I'm UK based, and a lot of our professionals have been slow to catch up on the "blogging revolution". There's a couple of obvious reasons for that. Most professionals have little time during the day to devote to themselves, and of that little time, only a small percentage would have the interest or basic know how to use the Internet.
But in the last year or so, papers like the Guardian or Times have, from time to time, run stories to fill their respective technology sections outlining blogs, the role of bloggers and covering some juicy blogging related stories, I'm thinking here of the Rather memos, as a good example.
This has slowly led to an education of the sort of people who I'd love to write about their day to day activities, and who probably have the least amount of time to do so. They've cottoned on to the opportunities the medium has to offer, and are slowly but unmistakeably making use of them.
A particularly interesting aspect of modern British life is the health service. It's one of the biggest employers in Britain, and its one of the hardest subjects to get any accurate information on. The picture is so obscured by spin, by outright lies, by behind-the-scenes manoueverings, and by shoddy reporting, that it is difficult to see the big picture, to work out how the people IN the NHS view a lot of the government rubbish coming out, the target culture, etc. etc.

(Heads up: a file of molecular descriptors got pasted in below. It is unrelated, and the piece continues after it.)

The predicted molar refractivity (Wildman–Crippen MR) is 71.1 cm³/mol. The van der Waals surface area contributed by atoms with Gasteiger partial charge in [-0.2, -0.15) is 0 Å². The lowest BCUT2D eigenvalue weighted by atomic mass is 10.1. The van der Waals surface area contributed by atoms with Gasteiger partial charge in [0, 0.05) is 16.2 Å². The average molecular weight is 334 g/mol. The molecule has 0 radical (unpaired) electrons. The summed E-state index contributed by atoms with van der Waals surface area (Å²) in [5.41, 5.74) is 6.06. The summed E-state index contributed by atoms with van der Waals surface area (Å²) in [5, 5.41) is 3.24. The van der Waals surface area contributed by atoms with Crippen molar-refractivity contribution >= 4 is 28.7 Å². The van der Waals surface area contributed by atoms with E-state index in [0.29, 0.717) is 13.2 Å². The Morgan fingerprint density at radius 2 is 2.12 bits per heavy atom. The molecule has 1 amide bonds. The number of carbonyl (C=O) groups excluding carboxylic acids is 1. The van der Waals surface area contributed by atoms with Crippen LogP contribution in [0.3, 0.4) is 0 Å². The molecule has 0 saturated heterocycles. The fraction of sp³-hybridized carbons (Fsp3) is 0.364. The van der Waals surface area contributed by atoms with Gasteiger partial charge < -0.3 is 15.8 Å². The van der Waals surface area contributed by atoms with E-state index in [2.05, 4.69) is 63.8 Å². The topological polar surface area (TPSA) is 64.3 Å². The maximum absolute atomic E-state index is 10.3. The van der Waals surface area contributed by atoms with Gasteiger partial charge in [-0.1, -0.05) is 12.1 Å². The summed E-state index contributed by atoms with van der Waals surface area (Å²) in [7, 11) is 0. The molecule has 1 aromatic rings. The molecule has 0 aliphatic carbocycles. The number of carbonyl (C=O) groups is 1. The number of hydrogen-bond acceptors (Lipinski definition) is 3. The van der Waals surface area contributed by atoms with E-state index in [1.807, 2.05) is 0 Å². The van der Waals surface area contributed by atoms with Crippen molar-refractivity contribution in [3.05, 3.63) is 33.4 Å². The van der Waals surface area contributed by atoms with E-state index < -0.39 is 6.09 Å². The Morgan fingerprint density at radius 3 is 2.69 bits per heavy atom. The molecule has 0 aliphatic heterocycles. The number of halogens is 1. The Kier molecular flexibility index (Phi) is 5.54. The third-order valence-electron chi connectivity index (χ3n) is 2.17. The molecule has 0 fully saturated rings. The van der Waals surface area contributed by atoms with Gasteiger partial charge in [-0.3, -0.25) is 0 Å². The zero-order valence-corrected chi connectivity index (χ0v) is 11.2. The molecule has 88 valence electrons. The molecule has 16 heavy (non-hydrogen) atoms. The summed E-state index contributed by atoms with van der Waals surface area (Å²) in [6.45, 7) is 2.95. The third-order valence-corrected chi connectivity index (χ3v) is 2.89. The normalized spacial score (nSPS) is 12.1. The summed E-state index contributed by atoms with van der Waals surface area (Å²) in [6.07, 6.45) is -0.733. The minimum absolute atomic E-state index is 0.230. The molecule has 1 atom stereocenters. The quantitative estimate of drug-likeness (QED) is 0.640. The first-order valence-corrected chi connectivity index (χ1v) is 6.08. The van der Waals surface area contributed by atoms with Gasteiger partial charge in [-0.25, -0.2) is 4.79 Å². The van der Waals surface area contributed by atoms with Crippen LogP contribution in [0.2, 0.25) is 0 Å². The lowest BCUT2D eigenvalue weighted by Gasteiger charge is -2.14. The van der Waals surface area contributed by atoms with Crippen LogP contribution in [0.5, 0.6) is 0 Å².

So I thought it kind of neat that I can follow a large number of different parts of the NHS by reading what the actual people who work there have to say. I can hear what standard of care GPs expect, what paperwork they have to deal with, and get some sort of insight into what their usual day is like. I can read what Ambulance men deal with daily, what they think of their latest paydeal. I can read what the dispatchers dislike, and what they have to put up with. And many more, to many to list, of varying quality slightly less than the three excellent ones referenced above.
I hate the word blog, and the mundane discourse of most of them as much as the next man, but I have to admit, when there is a good one, there's no way I'd rather spend a slow afternoon.